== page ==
I read once that Louis Lamour claimed to have never reworked any of his books, saying that he’d rather just take whatever he’d learned and move right on to the next one. The notion boggles me. To be able to blast right through a novel and then keep on going, never looking back, suggests some sort of skill or confidence that I don’t seem to have. I’ve got to fiddle and fret for a while, sweating over details that no one but me would probably ever notice, as I abuse my beta readers with umpteen different iterations of the same manuscript. Peter Piper was never so picky as me.
The point being that all those tweets and posts and shares and shout-outs take me an inordinate amount of time to compose. Time that I’d frankly rather spend writing about a post-apocalyptic world full of cannibal-mutant-beastmen or somesuch. The fact is that I never really wanted to participate in any of this social media stuff in the first place. Back before I decided to give the self-publishing thing a go, Facebook and Twitter and their ilk just seemed like so much self-indulgent wanking. And while there has turned out to be plenty of virtual onanism to go around, these days I have a newfound respect for the power of the internet to connect artists with their potential audiences, to provide opportunities for creative people of all stripes to transmit their beautiful/horrible/incomprehensible oeuvres to the world. None of which changes the fact that crafting the perfect tweet has become a daily ass-chafing burden for me.
I knew getting on teh interwebs was gonna be trouble.
Now that I’ve got my virtual soapbox all set up, I guess it’s my opportunity–nay, responsibility–to start spouting off. I began a couple of blog posts on my current literary project, on my upcoming ebook release, and even on the magnificence of the original Talistlanta roleplaying game. Then I decided that I should tackle the really important shit first, like offering unsolicited advice on achieving happiness, harmony, and success in life. That other stuff can wait.
So here they are:
1) Be Cool! As in, don’t be a dick, love thy neighbor, do unto others as you would have them do unto you, etc. Many variations exist, all stressing the notion of living in peace with the other inhabitants of the planet. Eschew violence, try to minimize the suffering and inconvenience you cause–just generally strive to keep your own shit straight and not fuck up somebody else’s. Be calm, be polite. You don’t have to give a hug or even a handshake to everybody you meet, but you ought to at least treat them with the same level of respect that you think you deserve. The single most important rule of all, for which there are no exceptions, not even for differences of religion, political ideology, or sports team.
2) Self-Analyze, Motherfucker! We all grow up as products of the people who raised us, absorbing their ideologies and idiosyncrasies and making them our own. Some of these lessons are good and some of them are bad, just as some parents are good and some are sociopathic assholes. Unfortunately, most people don’t give much thought to their beliefs or where they came from and simply perpetuate the same lunkheaded opinions they inherited from their benighted forefathers. Maybe they even begin to take seriously the babble of politicians and media pundits and televangelists, not recognizing it for the self-serving spew that it is, and pretty soon they’re voting Anarcho-Raëlian Party, arming themselves against the zombie apocalypse, and praying for solid gold Cadillacs. The point is that it’s important to give some consideration to the things you think you believe, because they might just turn out to be bullshit. You’ve got to dive deep down into the muck of your innermost self, do some dismantling, and chuck out all the crap. Figure out who you are and what you believe on your own terms. Just make sure none of it violates Rule #1. Figuring out that you’re really into white power or arson or puppy torture means you’re not even close to done with chucking all the crap. Keep dismantling until you’re not a dick anymore.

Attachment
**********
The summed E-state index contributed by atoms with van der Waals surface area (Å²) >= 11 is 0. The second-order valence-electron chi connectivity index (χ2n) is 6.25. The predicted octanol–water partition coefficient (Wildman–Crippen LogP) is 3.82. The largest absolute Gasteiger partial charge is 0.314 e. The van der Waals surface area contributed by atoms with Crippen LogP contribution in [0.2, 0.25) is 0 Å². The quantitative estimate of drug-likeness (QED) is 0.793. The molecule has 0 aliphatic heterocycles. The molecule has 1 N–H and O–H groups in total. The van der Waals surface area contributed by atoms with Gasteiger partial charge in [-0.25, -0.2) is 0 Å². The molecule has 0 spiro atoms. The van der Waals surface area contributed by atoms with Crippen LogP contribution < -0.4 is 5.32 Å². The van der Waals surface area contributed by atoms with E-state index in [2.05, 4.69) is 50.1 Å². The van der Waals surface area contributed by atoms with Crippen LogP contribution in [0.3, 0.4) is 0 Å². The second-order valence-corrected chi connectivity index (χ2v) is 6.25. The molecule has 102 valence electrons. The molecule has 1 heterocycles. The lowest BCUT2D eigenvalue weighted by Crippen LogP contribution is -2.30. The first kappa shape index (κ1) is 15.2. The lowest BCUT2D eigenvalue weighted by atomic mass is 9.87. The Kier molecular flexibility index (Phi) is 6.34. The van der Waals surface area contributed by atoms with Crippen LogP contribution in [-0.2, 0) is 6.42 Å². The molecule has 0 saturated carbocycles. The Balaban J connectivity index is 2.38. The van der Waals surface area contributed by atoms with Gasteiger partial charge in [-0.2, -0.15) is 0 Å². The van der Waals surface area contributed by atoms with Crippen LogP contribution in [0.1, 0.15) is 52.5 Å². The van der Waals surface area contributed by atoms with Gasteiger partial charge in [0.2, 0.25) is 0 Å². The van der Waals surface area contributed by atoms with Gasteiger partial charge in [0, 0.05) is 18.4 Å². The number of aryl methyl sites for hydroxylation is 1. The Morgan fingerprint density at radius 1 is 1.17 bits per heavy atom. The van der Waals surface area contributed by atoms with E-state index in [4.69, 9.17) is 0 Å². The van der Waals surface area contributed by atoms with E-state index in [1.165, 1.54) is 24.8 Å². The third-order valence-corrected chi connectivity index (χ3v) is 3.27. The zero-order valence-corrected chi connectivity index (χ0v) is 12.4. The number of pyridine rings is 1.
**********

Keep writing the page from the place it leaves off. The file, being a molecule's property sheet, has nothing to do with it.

3) No Half-Stepping! Ideally, it would be great if each and every one of us was able to realize our true potential, utilizing our own natural talents to make our way in this tough old world. Finding a job that supplies both a decent income and a sense of satisfaction is one of the great challenges of life, and if you’re lucky enough to have achieved such a thing then you should take a moment to sit back and appreciate what a lucky bastard you are. Of course, a lot of folks never quite figure out what they’re good at, or refuse to accept the talents they’ve been given (see Rule #2), but even if you end up licking envelopes for a living it’s vital to remember the importance of a job well done. Take pride in your work, whatever it is, and don’t let yourself be shamed by other people’s expectations. If you’re a ditch-digger, then be the best goddamn ditch-digger you can possibly be. If you’re a porn star, then fornicate with the enthusiasm of a tweaked-out bonobo. Hold your head up high, knowing that you are handling your business. Nothing significant was ever achieved through laziness and apathy.
So that’s it. Class dismissed.
Alright, freaky fiction aficionados, I’m pleased to be able to present to you the cover for my upcoming ebook from Clarion Publishing:
Pretty cool, huh? It was designed by the eminently talented Jeff Sheinkopf, and I have to say I’m quite pleased with it. The collection will include three of my stories, each one carefully selected to provide a different and utterly unique reading experience. You can check out the official announcement at the Clarion website right here, and be sure to sign up for their newsletter so you’ll know as soon as the ebook launches.
It took some doing, but JeffSheltonDavis.com is once again live and online. The site’s a bit lean at the moment, but more content will be uploaded in the coming days and weeks for your entertainment and enlightenment. Take a look around and be sure to check back soon for a couple of big announcements.